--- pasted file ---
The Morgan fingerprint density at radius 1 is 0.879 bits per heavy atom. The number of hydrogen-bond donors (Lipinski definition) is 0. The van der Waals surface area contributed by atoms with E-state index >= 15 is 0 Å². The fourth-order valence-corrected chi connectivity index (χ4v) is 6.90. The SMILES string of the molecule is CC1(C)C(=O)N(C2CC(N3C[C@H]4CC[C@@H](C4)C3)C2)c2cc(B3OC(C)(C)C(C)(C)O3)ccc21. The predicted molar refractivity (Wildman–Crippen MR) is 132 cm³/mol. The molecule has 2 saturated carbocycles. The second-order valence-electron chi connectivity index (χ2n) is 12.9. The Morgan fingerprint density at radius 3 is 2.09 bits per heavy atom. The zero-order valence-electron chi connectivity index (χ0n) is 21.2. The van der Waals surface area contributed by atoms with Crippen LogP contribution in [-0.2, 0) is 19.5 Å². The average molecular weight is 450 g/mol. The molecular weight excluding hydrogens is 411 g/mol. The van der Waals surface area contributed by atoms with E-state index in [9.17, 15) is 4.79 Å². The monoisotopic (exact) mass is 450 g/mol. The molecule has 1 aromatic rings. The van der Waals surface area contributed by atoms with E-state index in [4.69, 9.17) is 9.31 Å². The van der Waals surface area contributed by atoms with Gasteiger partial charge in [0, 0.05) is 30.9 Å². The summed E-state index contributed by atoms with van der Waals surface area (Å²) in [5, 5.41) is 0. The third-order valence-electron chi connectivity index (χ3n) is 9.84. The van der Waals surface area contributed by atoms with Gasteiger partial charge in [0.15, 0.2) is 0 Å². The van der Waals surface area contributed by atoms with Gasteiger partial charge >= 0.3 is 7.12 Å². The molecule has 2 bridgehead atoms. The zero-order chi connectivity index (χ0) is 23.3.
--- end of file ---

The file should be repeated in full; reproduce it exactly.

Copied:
The Morgan fingerprint density at radius 1 is 0.879 bits per heavy atom. The number of hydrogen-bond donors (Lipinski definition) is 0. The van der Waals surface area contributed by atoms with E-state index >= 15 is 0 Å². The fourth-order valence-corrected chi connectivity index (χ4v) is 6.90. The SMILES string of the molecule is CC1(C)C(=O)N(C2CC(N3C[C@H]4CC[C@@H](C4)C3)C2)c2cc(B3OC(C)(C)C(C)(C)O3)ccc21. The predicted molar refractivity (Wildman–Crippen MR) is 132 cm³/mol. The molecule has 2 saturated carbocycles. The second-order valence-electron chi connectivity index (χ2n) is 12.9. The Morgan fingerprint density at radius 3 is 2.09 bits per heavy atom. The zero-order valence-electron chi connectivity index (χ0n) is 21.2. The van der Waals surface area contributed by atoms with Crippen LogP contribution in [-0.2, 0) is 19.5 Å². The average molecular weight is 450 g/mol. The molecular weight excluding hydrogens is 411 g/mol. The van der Waals surface area contributed by atoms with E-state index in [9.17, 15) is 4.79 Å². The monoisotopic (exact) mass is 450 g/mol. The molecule has 1 aromatic rings. The van der Waals surface area contributed by atoms with E-state index in [4.69, 9.17) is 9.31 Å². The van der Waals surface area contributed by atoms with Gasteiger partial charge in [0, 0.05) is 30.9 Å². The summed E-state index contributed by atoms with van der Waals surface area (Å²) in [5, 5.41) is 0. The third-order valence-electron chi connectivity index (χ3n) is 9.84. The van der Waals surface area contributed by atoms with Gasteiger partial charge in [0.15, 0.2) is 0 Å². The van der Waals surface area contributed by atoms with Gasteiger partial charge >= 0.3 is 7.12 Å². The molecule has 2 bridgehead atoms. The zero-order chi connectivity index (χ0) is 23.3.